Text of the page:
I see requests all the time for books about characters with disabilities where the disability is not the main conflict, characters that “just happen to be disabled”. The thing is, I understand where this is coming from. I talked about it last week. People with disabilities are first and foremost just people. Our struggles are not the most important – and certainly not the only – things about us. But we still want them acknowledged. We want to be “normal” and normal requires representation, doesn’t it? No one will recognize us as normal without first recognizing us. But to be completely honest with ourselves, disability tends to be pervasive. I mean, it’s exceptionally hard to define, but I believe a major part of disability is it changes your life. As okay as I am, as much as I’ve accepted my limitations, the truth is, I would live differently if I could walk better. No chair, no crutches. Those are obvious, but there are others, too. No constant low-level anxiety about how I’m going to get out of this folding chair. No putting my back to a wall so I don’t have to worry about being jostled from behind. No blog about disabilities in fiction, and no writing fairytale heroes in wheelchairs. Life would be different.
Then what’s the difference? Why do we read about certain characters and cringe at their portrayal? What does it mean that they “just happen to be disabled?” If it means that a character should be a person first, then I agree. But if they’re saying they want to see a character that’s in a wheelchair and the chair doesn’t play any part in the main conflict or the character’s arc, then I feel like that’s unrealistic.
A disability is going to affect the way a character thinks, feels, and reacts. The same way their race or socioeconomic class would. We’re taught to take these things into account about the characters we create so why would one who’s disabled be any different. It may not be the main conflict (and honestly, I’m struggling to figure out exactly what that means), but it’s going to affect it. Just as much as it will affect the character’s arc. No matter how hard you try to write the book so it’s “not a big deal”, if you’ve done it right and the disability feels real, then it’s still going to feel like a big deal because it’s always there.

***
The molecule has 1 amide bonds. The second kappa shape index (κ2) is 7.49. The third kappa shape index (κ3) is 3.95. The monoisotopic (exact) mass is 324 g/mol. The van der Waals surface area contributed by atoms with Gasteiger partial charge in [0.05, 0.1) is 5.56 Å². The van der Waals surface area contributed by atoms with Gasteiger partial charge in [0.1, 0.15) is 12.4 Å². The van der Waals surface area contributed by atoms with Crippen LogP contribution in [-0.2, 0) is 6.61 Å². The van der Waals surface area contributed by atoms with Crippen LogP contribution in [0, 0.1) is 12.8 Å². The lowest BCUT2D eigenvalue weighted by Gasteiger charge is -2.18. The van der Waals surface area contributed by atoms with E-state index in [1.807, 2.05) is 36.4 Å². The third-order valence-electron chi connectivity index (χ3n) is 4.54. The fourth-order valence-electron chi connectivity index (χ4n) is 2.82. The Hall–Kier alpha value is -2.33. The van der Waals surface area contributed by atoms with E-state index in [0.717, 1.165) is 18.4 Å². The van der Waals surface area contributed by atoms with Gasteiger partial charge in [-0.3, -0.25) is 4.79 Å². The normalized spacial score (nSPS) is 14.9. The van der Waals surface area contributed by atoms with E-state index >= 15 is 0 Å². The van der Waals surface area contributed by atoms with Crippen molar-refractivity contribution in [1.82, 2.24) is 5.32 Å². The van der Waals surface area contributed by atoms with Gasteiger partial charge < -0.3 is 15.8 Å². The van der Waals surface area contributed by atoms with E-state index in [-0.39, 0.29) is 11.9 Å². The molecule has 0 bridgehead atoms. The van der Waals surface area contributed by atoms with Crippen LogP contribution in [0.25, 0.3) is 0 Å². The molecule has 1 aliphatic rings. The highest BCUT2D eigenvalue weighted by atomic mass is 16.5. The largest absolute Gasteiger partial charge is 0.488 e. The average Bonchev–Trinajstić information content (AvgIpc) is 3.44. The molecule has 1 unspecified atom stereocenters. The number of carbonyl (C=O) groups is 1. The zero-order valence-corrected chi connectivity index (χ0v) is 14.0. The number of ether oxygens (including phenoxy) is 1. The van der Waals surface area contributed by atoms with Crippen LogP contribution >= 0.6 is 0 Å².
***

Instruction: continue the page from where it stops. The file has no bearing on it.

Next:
So in the end, it’s a balancing act. How do you recognize the life changes and still write a character who is a person first and disabled second? Especially when that second begins to feel like a pretty big first.
The questions I’m starting to ask myself while I write are:
- Are they more than their disability? Disabled characters are going to have quirks and flaws and strengths unrelated to their disability, just like every other character in the book.
- Are they more than one detail deep? No character should be limited to one characteristic, just as no disability is defined as one trope or stereotype. An author loses a lot of points by repeating the same detail over and over again as if that makes the disability more real. We got it, she needs help going to bathroom. You’ve beat that dead horse to death.
- Do they have heroic qualities above and beyond their ability to adapt? Yeah, sure being adaptable is a good thing, but when left with no other options, most people will bend before they break. I want to see the heroic qualities of Aragorn or Luke Skywalker in a character with a disability.
- And my least favorite, are they healed at the end of the book? This is just plain insulting and unrealistic and damaging to all people with disabilities everywhere. By healing a character of their disability, an author is saying, “There’s something wrong with you that needs fixing.”
These are my questions. What are yours? I’m realizing that everyone is going to read my books differently. I cannot please everyone, but I can’t enrage everyone either. All I can do is write my characters with as much reality as possible. They will have strengths, and flaws, and they will have disabilities.